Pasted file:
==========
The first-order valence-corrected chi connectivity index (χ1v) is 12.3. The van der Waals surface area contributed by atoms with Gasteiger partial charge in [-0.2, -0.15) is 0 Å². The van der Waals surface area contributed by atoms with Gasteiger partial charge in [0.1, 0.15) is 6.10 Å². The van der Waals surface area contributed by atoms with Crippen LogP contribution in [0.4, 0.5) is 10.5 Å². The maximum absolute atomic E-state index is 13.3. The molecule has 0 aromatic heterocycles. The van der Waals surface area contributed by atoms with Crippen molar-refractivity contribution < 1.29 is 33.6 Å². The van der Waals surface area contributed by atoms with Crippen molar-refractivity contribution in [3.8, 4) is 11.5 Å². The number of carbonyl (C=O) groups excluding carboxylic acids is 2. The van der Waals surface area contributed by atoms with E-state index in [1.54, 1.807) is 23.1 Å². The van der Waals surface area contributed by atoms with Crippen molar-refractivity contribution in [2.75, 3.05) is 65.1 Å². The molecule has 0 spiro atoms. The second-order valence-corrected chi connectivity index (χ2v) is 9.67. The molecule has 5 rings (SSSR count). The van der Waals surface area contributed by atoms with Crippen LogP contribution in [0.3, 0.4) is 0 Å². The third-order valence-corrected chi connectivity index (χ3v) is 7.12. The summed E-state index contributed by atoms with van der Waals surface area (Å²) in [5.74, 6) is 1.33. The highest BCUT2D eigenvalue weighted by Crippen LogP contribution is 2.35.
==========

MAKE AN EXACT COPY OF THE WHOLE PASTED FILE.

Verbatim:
The first-order valence-corrected chi connectivity index (χ1v) is 12.3. The van der Waals surface area contributed by atoms with Gasteiger partial charge in [-0.2, -0.15) is 0 Å². The van der Waals surface area contributed by atoms with Gasteiger partial charge in [0.1, 0.15) is 6.10 Å². The van der Waals surface area contributed by atoms with Crippen LogP contribution in [0.4, 0.5) is 10.5 Å². The maximum absolute atomic E-state index is 13.3. The molecule has 0 aromatic heterocycles. The van der Waals surface area contributed by atoms with Crippen molar-refractivity contribution < 1.29 is 33.6 Å². The van der Waals surface area contributed by atoms with Crippen molar-refractivity contribution in [3.8, 4) is 11.5 Å². The number of carbonyl (C=O) groups excluding carboxylic acids is 2. The van der Waals surface area contributed by atoms with E-state index in [1.54, 1.807) is 23.1 Å². The van der Waals surface area contributed by atoms with Crippen molar-refractivity contribution in [2.75, 3.05) is 65.1 Å². The molecule has 0 spiro atoms. The second-order valence-corrected chi connectivity index (χ2v) is 9.67. The molecule has 5 rings (SSSR count). The van der Waals surface area contributed by atoms with Crippen LogP contribution in [0.3, 0.4) is 0 Å². The third-order valence-corrected chi connectivity index (χ3v) is 7.12. The summed E-state index contributed by atoms with van der Waals surface area (Å²) in [5.74, 6) is 1.33. The highest BCUT2D eigenvalue weighted by Crippen LogP contribution is 2.35.